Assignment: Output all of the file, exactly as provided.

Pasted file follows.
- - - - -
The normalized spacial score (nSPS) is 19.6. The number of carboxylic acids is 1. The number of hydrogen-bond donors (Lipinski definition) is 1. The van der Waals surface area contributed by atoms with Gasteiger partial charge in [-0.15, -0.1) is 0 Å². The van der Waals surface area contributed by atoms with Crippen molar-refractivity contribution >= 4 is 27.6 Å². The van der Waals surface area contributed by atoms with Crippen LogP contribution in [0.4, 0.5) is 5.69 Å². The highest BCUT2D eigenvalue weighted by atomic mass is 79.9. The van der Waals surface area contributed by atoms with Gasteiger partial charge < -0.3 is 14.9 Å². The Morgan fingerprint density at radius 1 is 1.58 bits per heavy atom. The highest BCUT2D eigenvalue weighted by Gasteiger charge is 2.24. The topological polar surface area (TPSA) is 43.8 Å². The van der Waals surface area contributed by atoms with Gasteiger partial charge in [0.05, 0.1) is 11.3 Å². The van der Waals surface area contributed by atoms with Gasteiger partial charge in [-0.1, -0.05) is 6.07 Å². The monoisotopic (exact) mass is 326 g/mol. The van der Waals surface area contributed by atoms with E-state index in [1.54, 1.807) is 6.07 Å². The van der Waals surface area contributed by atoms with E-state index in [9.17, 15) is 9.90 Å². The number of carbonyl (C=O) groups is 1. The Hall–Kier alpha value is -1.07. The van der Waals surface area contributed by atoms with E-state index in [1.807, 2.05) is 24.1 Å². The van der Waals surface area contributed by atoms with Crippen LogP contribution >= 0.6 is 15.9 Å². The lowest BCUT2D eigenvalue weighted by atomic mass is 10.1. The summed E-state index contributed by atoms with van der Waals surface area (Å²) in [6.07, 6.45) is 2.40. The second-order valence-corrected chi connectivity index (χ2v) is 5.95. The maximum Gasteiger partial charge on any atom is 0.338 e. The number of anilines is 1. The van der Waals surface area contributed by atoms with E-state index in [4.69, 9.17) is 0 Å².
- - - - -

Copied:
The normalized spacial score (nSPS) is 19.6. The number of carboxylic acids is 1. The number of hydrogen-bond donors (Lipinski definition) is 1. The van der Waals surface area contributed by atoms with Gasteiger partial charge in [-0.15, -0.1) is 0 Å². The van der Waals surface area contributed by atoms with Crippen molar-refractivity contribution >= 4 is 27.6 Å². The van der Waals surface area contributed by atoms with Crippen LogP contribution in [0.4, 0.5) is 5.69 Å². The highest BCUT2D eigenvalue weighted by atomic mass is 79.9. The van der Waals surface area contributed by atoms with Gasteiger partial charge < -0.3 is 14.9 Å². The Morgan fingerprint density at radius 1 is 1.58 bits per heavy atom. The highest BCUT2D eigenvalue weighted by Gasteiger charge is 2.24. The topological polar surface area (TPSA) is 43.8 Å². The van der Waals surface area contributed by atoms with Gasteiger partial charge in [0.05, 0.1) is 11.3 Å². The van der Waals surface area contributed by atoms with Gasteiger partial charge in [-0.1, -0.05) is 6.07 Å². The monoisotopic (exact) mass is 326 g/mol. The van der Waals surface area contributed by atoms with E-state index in [1.54, 1.807) is 6.07 Å². The van der Waals surface area contributed by atoms with E-state index in [9.17, 15) is 9.90 Å². The number of carbonyl (C=O) groups is 1. The Hall–Kier alpha value is -1.07. The van der Waals surface area contributed by atoms with E-state index in [1.807, 2.05) is 24.1 Å². The van der Waals surface area contributed by atoms with Crippen LogP contribution >= 0.6 is 15.9 Å². The lowest BCUT2D eigenvalue weighted by atomic mass is 10.1. The summed E-state index contributed by atoms with van der Waals surface area (Å²) in [6.07, 6.45) is 2.40. The second-order valence-corrected chi connectivity index (χ2v) is 5.95. The maximum Gasteiger partial charge on any atom is 0.338 e. The number of anilines is 1. The van der Waals surface area contributed by atoms with E-state index in [4.69, 9.17) is 0 Å².